Never mind the fact that the costumes look okay and that the on-location scenery - some of it seemingly photoshopped in - is actually passable B-movie fantasy fare: the fact that the story feels as though it's been made up on the spot (and, worse, cobbled together from riffs on earlier, superior films) is what kills any possibility of a dramatically satisfying story.

 If any proof of the script's weakness were needed, a ludicrous, 11th-hour twist involving the titular character provides it (were it played up for laughs, it may have gone somewhere... but in line with the rest of the film, it's played dead - read, deadly - serious).

But Mizzi's direction isn't capable of salvaging the film either. Shooting everything with either nauseating shaky-cam or in sloppy close-ups, you never get a sense that you're in safe hands as a viewer. The world looks threadbare as a result, even if its cosmetic production seems to have been a labour of love.

There are scenes that could have done with a trip to the cutting-room floor. Chief among them is a love-scene-cum-erotic-dream-sequence. Sex scenes are never easy to execute gracefully or tastefully at the best of times - in either film or literature. But shoot your PG-friendly love scene with blurry slo-mo and under the pall of strummy 'medieval' music - so it ends up resembling a porny Cisk advert - and you're asking for trouble.

A memorable strangeness also seems to power the diction and the actors' performances. First, there's the accents - the subject of a boring polemic with all sorts of dull social implications in Malta that I don't want to waste much column space on - but the fact is that the twanging panoply of Maltese-inflected sounds take you away from the story.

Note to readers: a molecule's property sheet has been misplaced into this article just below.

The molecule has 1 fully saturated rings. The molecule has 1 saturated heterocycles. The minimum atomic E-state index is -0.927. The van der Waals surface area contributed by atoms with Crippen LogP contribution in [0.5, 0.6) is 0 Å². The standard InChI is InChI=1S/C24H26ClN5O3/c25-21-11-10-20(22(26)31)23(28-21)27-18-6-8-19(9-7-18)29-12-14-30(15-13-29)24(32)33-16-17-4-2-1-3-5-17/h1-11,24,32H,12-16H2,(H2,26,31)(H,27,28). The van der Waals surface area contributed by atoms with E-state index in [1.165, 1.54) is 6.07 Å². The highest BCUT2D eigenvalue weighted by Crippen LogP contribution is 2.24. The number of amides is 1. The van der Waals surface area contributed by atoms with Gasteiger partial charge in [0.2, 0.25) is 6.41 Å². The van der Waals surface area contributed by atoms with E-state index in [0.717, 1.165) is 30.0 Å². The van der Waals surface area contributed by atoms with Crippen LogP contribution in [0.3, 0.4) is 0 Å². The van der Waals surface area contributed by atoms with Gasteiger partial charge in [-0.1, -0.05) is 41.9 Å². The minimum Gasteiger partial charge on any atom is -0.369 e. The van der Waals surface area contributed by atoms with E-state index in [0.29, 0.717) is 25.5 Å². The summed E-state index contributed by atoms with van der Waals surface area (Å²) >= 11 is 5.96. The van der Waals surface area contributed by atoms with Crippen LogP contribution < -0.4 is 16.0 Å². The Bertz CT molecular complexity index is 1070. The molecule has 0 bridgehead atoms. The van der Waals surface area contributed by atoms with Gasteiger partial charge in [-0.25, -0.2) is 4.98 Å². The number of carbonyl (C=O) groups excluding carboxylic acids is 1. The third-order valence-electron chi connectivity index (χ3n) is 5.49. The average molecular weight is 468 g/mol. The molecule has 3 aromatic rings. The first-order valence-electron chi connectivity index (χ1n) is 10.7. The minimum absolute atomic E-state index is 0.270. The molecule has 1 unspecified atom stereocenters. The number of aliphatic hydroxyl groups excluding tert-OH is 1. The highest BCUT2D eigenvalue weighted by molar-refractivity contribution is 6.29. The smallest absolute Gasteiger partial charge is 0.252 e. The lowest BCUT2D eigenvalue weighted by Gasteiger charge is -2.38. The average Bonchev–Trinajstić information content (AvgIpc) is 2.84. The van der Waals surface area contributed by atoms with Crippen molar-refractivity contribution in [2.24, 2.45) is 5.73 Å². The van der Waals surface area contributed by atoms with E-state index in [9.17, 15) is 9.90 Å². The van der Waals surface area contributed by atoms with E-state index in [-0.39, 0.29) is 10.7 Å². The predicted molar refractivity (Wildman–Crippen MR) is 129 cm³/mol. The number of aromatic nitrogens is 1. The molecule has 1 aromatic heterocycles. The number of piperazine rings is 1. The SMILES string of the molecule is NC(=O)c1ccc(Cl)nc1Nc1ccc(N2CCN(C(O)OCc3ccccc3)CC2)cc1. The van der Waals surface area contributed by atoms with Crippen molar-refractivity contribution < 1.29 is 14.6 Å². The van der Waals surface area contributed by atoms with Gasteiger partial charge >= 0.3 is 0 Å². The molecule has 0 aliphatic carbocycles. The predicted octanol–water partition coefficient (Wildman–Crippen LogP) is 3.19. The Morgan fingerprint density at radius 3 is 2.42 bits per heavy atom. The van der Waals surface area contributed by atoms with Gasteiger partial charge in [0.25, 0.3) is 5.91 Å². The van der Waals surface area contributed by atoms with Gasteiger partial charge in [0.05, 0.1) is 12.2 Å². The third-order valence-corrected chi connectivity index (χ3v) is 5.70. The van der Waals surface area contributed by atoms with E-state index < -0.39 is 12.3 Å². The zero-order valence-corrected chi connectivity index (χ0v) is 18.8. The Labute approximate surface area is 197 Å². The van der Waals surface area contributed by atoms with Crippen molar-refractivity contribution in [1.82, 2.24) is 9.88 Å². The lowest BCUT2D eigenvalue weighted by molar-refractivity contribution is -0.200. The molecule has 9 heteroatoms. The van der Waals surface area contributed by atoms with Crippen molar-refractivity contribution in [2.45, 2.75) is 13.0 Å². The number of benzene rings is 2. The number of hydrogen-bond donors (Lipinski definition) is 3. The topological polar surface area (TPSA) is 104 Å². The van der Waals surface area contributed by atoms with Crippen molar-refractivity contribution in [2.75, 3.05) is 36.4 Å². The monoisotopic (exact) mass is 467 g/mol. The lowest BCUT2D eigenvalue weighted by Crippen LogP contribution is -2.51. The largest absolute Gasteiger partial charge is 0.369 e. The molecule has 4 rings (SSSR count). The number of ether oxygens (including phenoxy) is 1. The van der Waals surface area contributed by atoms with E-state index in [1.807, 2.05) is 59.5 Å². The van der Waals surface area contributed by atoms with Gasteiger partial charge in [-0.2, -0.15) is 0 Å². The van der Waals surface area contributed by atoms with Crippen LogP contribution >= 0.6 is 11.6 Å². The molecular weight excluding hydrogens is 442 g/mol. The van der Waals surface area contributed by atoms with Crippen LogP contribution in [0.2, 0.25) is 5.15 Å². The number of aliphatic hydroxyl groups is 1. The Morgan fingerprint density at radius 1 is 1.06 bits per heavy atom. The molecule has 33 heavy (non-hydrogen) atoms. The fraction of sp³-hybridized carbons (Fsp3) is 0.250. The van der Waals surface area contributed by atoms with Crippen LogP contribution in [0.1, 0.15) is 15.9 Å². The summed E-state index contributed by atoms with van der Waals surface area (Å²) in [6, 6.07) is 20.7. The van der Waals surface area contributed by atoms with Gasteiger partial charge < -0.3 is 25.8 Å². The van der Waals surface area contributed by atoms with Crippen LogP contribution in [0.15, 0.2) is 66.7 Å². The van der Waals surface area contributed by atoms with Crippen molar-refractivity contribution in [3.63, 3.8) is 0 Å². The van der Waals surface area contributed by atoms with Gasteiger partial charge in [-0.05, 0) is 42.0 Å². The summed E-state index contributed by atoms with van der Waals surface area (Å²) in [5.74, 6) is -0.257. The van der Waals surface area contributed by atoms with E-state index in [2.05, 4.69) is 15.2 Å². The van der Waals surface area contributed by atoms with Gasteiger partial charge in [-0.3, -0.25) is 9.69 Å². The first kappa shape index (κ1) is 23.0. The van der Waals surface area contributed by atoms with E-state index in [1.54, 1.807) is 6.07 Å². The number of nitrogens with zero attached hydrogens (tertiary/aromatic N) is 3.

Funnily enough it's Derek DeGaetano who feels the most natural out of the bunch - a bit surprising, considering he plays the 'Eastern European Knight' of the group. More often than not, though, voices are very clearly - and very clumsily - dubbed, and the result comes across as resembling those easy-to-parody English translations of kung fu films from the 70s.

Adormidera seems to operate with the greatest goodwill in the world. You can't fault its grit, as it goes against the odds to craft a Maltese medieval epic... seasoned, incidentally, with an appropriately rousing soundtrack by Slovenian composer Jure Peternel, which appears to be in 'epic' mode even during the quietest scenes - adding to the jittery awkwardness of Mizzi's project.

But wouldn't it be better to just scale back the spectacle and produce something charming, local and more cost-effective instead? 

I want to say that the Winter Moods track playing at the end credits makes it all worthwhile, but...

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Excellent review.I almost fell into laughing when I was presented with an EPIC film. Actors tried their best but the directorship of this film is minus 10. What annoys me most is the director complaining for lack of funds. What is he expecting that we fund his hobby ? Why does he not look for sponsors etc. Furthermore to be a good director you have to study and study and after years of practice you will near to your goal. positive about the film are winter moods and the armed knights. The rest better to be forgotten as EPICly (sic) possible